Surfing course at Point Loma Nazarene University offers new ways to view a favorite San Diego pastime
Students at Point Loma Nazarene University have been flocking in waves this semester to a new elective course — “The History and Culture of Surfing.”
The course, co-taught by professors Ben Cater and James Wicks, focuses on the history of surfing and the ways surf culture has permeated society.
While there is no certainty the course will return beyond the fall semester, its popularity seems to show that students are interested in its less-traditional take on the subject.
In a place like San Diego, and specifically at Point Loma Nazarene, which boasts a surf team that has been ranked as one of the top programs in the nation, there’s an intense interest in surfing.
PLNU junior Lauren O’Brien, a multimedia journalism student, is enrolled in the class. She believes surfing is part of the university’s lifeblood.
"[Surfing] is the subculture of Point Loma. People come to Point Loma because of the location, because the surf culture is so great and because the surf history is so rich,” she said. “Whether people realize it or not, we have shapers and pro surfers who come out of our breaks, our surf spots. So it’s basically a hub for surfing.
“I have been surfing for a while, but I didn’t know a ton about surf culture or history. It’s something I’m super interested in because you feel connected to the culture on a different level if you understand it. I was sick of just surfing and not being able to relate to friends about surfing. It was just an activity. ... This is a super cool way to not only learn about it in an academic light but also immerse myself in it more, not have it be so compartmentalized in my life.”
Whether or not one identifies as a surfer isn’t important for the elective, but an interest in surfing is helpful, O’Brien said. “I don’t think [success in the course] has anything to do with your surfing skill. I know a lot of people who are taking this class who have never surfed before or have surfed once. But I do think that if you’re not interested in surfing, then you’re not going to see the point.”
Cater and Wicks have personal histories with surfing that inspired them to create the course. Cater grew up surfing in Orange County before enrolling at PLNU in the 1990s. Wicks grew up in Taiwan and went to the ocean “as frequently as possible.”
Both professors recognize that, at face value, a course focused on surfing might not seem valuable. But when you dig deeper into the coursework and materials, the elective’s benefits defy the limitations of a traditional class, they say. Surfing is an interdisciplinary activity that touches on a wide range of subjects, from race and gender to sports and culture.
“We’re a liberal arts university, so what we really emphasize is, because life is interdisciplinary and cannot be reduced to a department or a major or a specific academic discipline, it’s really best to have a broad education,” said Cater, an assistant professor of history, associate dean of foundational explorations and director of the humanities honors program.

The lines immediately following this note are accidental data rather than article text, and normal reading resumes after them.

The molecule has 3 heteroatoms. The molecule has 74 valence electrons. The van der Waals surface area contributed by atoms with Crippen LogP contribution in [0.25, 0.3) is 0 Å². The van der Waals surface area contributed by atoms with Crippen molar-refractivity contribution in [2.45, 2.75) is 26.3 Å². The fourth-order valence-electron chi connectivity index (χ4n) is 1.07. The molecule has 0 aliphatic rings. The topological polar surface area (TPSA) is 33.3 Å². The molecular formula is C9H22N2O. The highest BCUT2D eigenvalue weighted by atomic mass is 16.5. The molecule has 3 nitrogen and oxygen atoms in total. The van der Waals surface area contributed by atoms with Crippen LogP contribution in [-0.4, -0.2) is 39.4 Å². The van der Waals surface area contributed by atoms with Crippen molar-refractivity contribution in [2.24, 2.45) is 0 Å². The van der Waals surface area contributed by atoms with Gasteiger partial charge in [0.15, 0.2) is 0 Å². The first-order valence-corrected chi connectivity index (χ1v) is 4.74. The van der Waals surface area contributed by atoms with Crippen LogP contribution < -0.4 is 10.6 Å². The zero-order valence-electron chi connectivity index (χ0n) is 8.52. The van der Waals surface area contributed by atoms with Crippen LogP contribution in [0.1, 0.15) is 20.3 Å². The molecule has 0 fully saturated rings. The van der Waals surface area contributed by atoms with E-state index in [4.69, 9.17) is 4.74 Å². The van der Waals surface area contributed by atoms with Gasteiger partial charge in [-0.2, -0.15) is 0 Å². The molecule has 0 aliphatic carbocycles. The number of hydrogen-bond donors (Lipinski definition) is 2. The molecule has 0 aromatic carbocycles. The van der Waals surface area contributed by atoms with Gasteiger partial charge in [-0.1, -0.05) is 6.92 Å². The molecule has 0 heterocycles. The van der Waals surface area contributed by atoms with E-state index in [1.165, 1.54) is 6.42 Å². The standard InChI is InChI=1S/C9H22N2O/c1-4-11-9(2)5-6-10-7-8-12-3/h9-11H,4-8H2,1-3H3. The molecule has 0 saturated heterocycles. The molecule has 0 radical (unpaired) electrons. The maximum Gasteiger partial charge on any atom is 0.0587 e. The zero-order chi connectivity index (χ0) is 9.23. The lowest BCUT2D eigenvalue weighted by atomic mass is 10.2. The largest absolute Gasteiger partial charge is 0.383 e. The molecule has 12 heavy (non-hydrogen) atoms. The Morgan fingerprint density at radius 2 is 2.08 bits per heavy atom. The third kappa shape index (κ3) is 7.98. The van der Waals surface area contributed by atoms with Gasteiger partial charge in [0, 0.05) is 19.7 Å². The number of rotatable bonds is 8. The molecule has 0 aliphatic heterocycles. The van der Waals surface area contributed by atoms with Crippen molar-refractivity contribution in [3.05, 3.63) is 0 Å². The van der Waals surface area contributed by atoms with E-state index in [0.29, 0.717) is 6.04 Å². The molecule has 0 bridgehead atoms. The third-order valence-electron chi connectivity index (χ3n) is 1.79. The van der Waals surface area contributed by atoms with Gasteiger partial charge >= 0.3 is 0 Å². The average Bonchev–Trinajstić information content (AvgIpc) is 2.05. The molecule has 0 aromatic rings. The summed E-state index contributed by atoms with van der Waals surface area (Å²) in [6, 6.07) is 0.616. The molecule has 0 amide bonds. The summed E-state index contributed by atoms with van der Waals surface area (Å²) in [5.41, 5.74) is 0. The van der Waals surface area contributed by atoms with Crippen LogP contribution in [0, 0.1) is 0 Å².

“Almost every class, I can’t help but mention at least once with the students what a pleasure it is to be able to bring all these facets together, both in terms of personal interest and hobby as well as the academic approach to really serious issues involving culture,” said Wicks, a professor of literature and film studies and chairman of the Department of Literature, Journalism, Writing & Languages. “But I really believe it’s eye-opening for our students as well. We have students who are surfers who are seeing their participation in the ocean in new perspectives, in global perspectives, as well as students who are taking this for general education and finding that whether one surfs or not, it provides such an incredible inroad into really important topics.”
Cater feels that PLNU is the ideal campus for such a course. One reason is that nearby Sunset Cliffs is a “veritable surf haven,” he said. “There’s a rich tradition here.” Well-known surfers and board shapers who have come out of this area include Steve Lis, Skip Frye and Chris Christenson.
The course is divided into two sections — one on history and one on culture. Students are required to watch surf films, read poetry and surf textbooks and even produce their own surf film.
When asked what kinds of occupations students in the course might be best suited for, Wicks expanded on the idea that there is no specific path and that the skills obtained could be useful in a variety of careers.
“One of the requirements is students make their own surf films, so they’re not only analyzing, but they’re also producing,” he said. “And the analytical and creative components of that academic activity prepares our students to be the most flexible, the most sensitive, the most well-rounded as they enter into the workforce. So I tell my students, ‘Hey, if you’re an accounting major, this can work to your advantage. If you’re heading into a creative industry, you’re going to have so much more knowledge as you approach that.’
“So I’m a huge advocate for the way that this prepares our students for their upcoming careers specifically, and yet I can’t answer with a particular occupation.”
Surfing is creative, the professors say — it has metaphors that can be used through various aspects of life, from challenges to celebrations.
“If you think about surfing as a state of mind, it’s a habit of being, it’s a form of therapy — there’s clearly a moral therapeutic dimension to it,” Cater said. “It beckons so many different types of people.”